Neanderthal and Modern Human Adaptations in Central and Eastern Europe

Modern human dispersals into Eurasia are one of the major issues in archaeological research. We know there have been several dispersals of modern humans into Eurasia, some more successful than others. Particularly interesting is that modern humans were extremely successful in dispersing around 70/60 kya from Africa into all parts of the planet. What behavioural adaptations contributed to their success? Are these adaptations unique to modern humans? What were the climatic conditions under which modern humans dispersed into Europe and Asia? To pursue these questions, this project follows a comparative hominin behavioural ecology approach to test models of the modern human colonization of Eurasia. It is focusing on modern human adaptations in their climatic context, but the key to understand their success is to compare their adaptive strategies with those of one of our extinct relatives, the Neanderthals. Imperative for the research strategy is the project’s time-depth. We are looking at Neanderthal behaviours prior to their contact (whether in or outside Europe) with modern humans, as well as modern human adaptations and responses to environmental change long after they replaced Neanderthals. 

The project focuses on the generation of high-resolution data from four case-study areas in Central and Eastern Europe (Austria, Romania, Ukraine, and Russia, see map below) through field and laboratory work and tests theoretical models against these data. The project compares modern human and Neanderthal behavioural adaptations and reconstructs past climate and environment to assess the conditions under which Neanderthals and modern humans changed their behaviours. This project contributes to a better understanding of the chronostratigraphic and climatic context of modern human dispersal into Europe, and further reveal the behavioural underpinnings of the adaptive success that allowed our species to eventually colonize the globe at the expense of other hominin species, like the Neanderthals.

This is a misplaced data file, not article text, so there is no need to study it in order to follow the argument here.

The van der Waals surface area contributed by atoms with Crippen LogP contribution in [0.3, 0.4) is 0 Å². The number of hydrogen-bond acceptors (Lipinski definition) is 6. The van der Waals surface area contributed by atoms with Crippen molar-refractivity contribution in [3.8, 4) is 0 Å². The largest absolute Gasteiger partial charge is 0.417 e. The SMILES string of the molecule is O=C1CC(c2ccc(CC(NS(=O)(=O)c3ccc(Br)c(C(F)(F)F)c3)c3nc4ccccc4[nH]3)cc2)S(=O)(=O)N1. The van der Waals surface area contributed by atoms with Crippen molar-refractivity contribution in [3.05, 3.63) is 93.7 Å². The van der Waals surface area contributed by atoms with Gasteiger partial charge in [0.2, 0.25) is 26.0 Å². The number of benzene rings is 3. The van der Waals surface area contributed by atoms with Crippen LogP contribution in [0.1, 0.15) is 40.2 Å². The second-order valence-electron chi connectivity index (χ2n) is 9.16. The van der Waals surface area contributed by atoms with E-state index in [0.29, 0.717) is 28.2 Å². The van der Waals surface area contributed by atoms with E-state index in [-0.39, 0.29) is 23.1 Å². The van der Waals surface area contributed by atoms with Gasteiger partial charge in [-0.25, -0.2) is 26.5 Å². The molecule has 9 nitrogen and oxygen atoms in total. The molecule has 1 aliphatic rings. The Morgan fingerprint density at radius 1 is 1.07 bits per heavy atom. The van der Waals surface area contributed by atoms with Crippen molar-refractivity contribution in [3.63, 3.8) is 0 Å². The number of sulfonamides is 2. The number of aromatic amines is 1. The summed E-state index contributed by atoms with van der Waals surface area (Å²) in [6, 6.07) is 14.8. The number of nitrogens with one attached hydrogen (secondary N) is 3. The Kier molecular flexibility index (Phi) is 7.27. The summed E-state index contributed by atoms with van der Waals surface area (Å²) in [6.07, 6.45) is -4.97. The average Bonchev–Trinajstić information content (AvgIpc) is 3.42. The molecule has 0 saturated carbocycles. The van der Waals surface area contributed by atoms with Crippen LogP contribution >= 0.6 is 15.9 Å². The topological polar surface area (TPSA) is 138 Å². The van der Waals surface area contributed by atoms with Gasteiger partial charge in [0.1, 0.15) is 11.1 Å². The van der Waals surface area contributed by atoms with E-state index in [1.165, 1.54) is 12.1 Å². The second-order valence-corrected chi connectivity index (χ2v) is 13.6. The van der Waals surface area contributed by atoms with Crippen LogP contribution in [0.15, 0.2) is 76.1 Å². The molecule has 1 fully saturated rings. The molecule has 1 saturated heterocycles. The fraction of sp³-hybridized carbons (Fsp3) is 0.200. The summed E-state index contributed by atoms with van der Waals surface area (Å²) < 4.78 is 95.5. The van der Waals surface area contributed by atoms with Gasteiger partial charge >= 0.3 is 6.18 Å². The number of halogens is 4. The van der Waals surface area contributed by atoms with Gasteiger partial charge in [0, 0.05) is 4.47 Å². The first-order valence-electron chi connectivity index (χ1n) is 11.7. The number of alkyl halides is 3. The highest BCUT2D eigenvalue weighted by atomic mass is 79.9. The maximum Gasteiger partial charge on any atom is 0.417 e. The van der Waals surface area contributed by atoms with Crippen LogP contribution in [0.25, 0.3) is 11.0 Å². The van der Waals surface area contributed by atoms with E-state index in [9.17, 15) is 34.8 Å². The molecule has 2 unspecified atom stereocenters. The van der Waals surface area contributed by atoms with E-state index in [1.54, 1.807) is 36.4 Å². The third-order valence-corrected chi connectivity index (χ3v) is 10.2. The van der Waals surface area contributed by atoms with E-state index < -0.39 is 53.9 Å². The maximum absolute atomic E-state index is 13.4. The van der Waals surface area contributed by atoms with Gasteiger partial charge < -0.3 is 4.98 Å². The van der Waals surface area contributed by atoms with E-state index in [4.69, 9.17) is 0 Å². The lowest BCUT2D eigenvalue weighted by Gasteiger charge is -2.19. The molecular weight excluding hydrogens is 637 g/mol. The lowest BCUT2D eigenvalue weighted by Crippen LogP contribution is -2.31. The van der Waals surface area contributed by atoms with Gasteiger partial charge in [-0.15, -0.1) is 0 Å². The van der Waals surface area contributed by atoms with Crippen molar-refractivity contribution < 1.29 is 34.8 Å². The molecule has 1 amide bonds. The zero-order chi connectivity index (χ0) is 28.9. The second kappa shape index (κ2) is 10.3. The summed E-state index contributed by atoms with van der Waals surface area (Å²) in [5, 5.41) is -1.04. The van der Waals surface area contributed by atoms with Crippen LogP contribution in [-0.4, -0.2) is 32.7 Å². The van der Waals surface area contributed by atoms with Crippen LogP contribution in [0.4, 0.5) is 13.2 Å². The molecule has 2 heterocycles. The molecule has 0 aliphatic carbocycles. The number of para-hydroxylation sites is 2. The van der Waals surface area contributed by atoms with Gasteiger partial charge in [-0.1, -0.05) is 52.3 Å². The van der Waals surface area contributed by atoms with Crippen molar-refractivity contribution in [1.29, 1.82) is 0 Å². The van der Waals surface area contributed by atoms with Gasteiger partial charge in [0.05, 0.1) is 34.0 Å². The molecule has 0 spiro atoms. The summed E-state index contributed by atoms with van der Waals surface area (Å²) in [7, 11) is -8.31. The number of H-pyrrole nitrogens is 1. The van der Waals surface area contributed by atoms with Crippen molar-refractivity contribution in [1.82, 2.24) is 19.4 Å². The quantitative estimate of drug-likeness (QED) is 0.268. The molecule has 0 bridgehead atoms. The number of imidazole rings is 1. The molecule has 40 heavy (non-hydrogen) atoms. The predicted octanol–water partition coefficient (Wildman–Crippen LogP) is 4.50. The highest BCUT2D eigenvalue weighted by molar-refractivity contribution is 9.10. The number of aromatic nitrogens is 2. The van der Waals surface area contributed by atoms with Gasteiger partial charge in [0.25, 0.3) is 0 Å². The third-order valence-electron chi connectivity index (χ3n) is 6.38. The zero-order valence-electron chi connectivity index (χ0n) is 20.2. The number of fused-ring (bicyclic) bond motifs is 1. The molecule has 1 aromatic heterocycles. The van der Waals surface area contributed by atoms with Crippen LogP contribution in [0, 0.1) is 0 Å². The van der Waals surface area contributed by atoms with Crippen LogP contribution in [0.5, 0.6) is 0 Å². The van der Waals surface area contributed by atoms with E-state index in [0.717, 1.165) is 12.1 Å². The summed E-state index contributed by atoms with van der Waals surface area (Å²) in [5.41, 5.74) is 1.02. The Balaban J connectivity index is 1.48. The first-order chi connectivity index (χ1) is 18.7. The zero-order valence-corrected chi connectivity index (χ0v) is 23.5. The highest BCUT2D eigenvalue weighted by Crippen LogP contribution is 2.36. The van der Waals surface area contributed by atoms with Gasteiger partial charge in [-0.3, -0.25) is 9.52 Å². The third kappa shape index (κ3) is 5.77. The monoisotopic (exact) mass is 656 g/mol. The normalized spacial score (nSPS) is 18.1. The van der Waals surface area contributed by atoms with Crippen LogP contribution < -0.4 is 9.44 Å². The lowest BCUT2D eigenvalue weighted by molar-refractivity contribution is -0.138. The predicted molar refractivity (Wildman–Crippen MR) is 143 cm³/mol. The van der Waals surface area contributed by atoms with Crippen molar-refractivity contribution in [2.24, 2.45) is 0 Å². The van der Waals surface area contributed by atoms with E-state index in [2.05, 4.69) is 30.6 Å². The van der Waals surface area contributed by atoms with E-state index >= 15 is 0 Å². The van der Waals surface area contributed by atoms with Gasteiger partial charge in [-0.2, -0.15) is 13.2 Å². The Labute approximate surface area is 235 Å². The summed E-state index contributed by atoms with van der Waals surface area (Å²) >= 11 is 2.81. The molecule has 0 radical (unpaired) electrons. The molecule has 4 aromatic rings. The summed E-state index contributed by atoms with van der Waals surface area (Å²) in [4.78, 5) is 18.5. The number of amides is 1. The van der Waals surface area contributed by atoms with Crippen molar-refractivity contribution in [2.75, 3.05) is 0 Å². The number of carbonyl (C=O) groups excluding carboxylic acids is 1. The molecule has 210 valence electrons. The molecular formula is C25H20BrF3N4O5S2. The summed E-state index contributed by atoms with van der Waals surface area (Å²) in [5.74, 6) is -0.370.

Map of Europe showing the four case study regions A, B, C, and D. A: Middle Danube region; B: Upper Tisza valley/Transcarpathian Ukraine; C: East Carpathian region: Middle Dniester valley & Middle Prut valley; D: Kostenki-Borshevo region.

In general, the goals of the project can be summarized as follows:

  • Characterization of behaviour and adaptation of Neanderthals and modern humans between MIS 6 and MIS 2
  • What were the behavioural and cultural adaptations of Neanderthals and modern humans against a climatic background? Did the two species differ in their adaptations? If so, in ways did their responses differ?
  • What adaptations contributed to the success of modern humans dispersing into Europe? Were these adaptations unique to modern humans?
  • Palaeoclimate and environmental reconstruction: What was the role of climate in the Neanderthal replacement and the dispersion of modern humans? How did Neanderthals adapt to the climatic changes between and within MIS 7, 6, 5 and 4?
  • Building a chronostratigraphic framework for the archaeology at the studied sites, a prerequisite for comparisons of hominin behaviours and adaptations.
  • Better understanding of site formation; formation of the deposits and potential reworking has to be addressed before patterns of hominin behaviour and adaptation can be compared between levels and sites.